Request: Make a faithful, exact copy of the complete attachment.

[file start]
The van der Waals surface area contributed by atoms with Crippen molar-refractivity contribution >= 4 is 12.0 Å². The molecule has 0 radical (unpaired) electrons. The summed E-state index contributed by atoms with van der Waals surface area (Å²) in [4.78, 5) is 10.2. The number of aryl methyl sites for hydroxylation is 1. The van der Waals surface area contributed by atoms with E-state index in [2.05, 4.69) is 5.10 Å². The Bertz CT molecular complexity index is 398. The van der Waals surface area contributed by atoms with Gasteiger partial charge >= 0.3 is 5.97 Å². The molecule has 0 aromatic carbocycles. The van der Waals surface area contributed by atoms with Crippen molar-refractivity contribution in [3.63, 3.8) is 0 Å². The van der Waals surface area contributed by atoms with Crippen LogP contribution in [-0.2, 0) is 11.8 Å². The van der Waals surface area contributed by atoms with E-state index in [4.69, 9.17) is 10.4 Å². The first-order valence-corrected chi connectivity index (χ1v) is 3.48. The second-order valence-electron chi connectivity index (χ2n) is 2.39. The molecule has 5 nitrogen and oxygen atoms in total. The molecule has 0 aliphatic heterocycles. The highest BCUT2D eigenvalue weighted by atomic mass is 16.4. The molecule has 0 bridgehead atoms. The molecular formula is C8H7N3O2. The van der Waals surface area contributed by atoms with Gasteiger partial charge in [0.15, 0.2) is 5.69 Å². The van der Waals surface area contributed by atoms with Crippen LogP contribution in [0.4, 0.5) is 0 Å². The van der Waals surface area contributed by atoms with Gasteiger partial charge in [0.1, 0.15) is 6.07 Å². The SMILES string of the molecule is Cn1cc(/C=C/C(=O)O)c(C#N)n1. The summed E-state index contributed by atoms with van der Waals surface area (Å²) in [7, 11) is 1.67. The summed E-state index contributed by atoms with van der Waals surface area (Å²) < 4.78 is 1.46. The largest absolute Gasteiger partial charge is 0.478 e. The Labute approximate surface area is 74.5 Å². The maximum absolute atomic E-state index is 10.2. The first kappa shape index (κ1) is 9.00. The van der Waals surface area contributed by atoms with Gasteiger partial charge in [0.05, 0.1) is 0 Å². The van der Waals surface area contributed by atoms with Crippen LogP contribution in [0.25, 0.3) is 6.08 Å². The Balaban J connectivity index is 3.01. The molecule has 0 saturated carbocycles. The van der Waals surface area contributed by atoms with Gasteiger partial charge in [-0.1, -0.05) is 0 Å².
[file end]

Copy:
The van der Waals surface area contributed by atoms with Crippen molar-refractivity contribution >= 4 is 12.0 Å². The molecule has 0 radical (unpaired) electrons. The summed E-state index contributed by atoms with van der Waals surface area (Å²) in [4.78, 5) is 10.2. The number of aryl methyl sites for hydroxylation is 1. The van der Waals surface area contributed by atoms with E-state index in [2.05, 4.69) is 5.10 Å². The Bertz CT molecular complexity index is 398. The van der Waals surface area contributed by atoms with Gasteiger partial charge >= 0.3 is 5.97 Å². The molecule has 0 aromatic carbocycles. The van der Waals surface area contributed by atoms with Crippen molar-refractivity contribution in [3.63, 3.8) is 0 Å². The van der Waals surface area contributed by atoms with Crippen LogP contribution in [-0.2, 0) is 11.8 Å². The van der Waals surface area contributed by atoms with E-state index in [4.69, 9.17) is 10.4 Å². The first-order valence-corrected chi connectivity index (χ1v) is 3.48. The second-order valence-electron chi connectivity index (χ2n) is 2.39. The molecule has 5 nitrogen and oxygen atoms in total. The molecule has 0 aliphatic heterocycles. The highest BCUT2D eigenvalue weighted by atomic mass is 16.4. The molecule has 0 bridgehead atoms. The molecular formula is C8H7N3O2. The van der Waals surface area contributed by atoms with Gasteiger partial charge in [0.15, 0.2) is 5.69 Å². The van der Waals surface area contributed by atoms with Crippen LogP contribution in [0.4, 0.5) is 0 Å². The van der Waals surface area contributed by atoms with Gasteiger partial charge in [0.1, 0.15) is 6.07 Å². The SMILES string of the molecule is Cn1cc(/C=C/C(=O)O)c(C#N)n1. The summed E-state index contributed by atoms with van der Waals surface area (Å²) in [7, 11) is 1.67. The summed E-state index contributed by atoms with van der Waals surface area (Å²) < 4.78 is 1.46. The largest absolute Gasteiger partial charge is 0.478 e. The Labute approximate surface area is 74.5 Å². The maximum absolute atomic E-state index is 10.2. The first kappa shape index (κ1) is 9.00. The van der Waals surface area contributed by atoms with Gasteiger partial charge in [0.05, 0.1) is 0 Å². The van der Waals surface area contributed by atoms with Crippen LogP contribution in [0.25, 0.3) is 6.08 Å². The Balaban J connectivity index is 3.01. The molecule has 0 saturated carbocycles. The van der Waals surface area contributed by atoms with Gasteiger partial charge in [-0.1, -0.05) is 0 Å².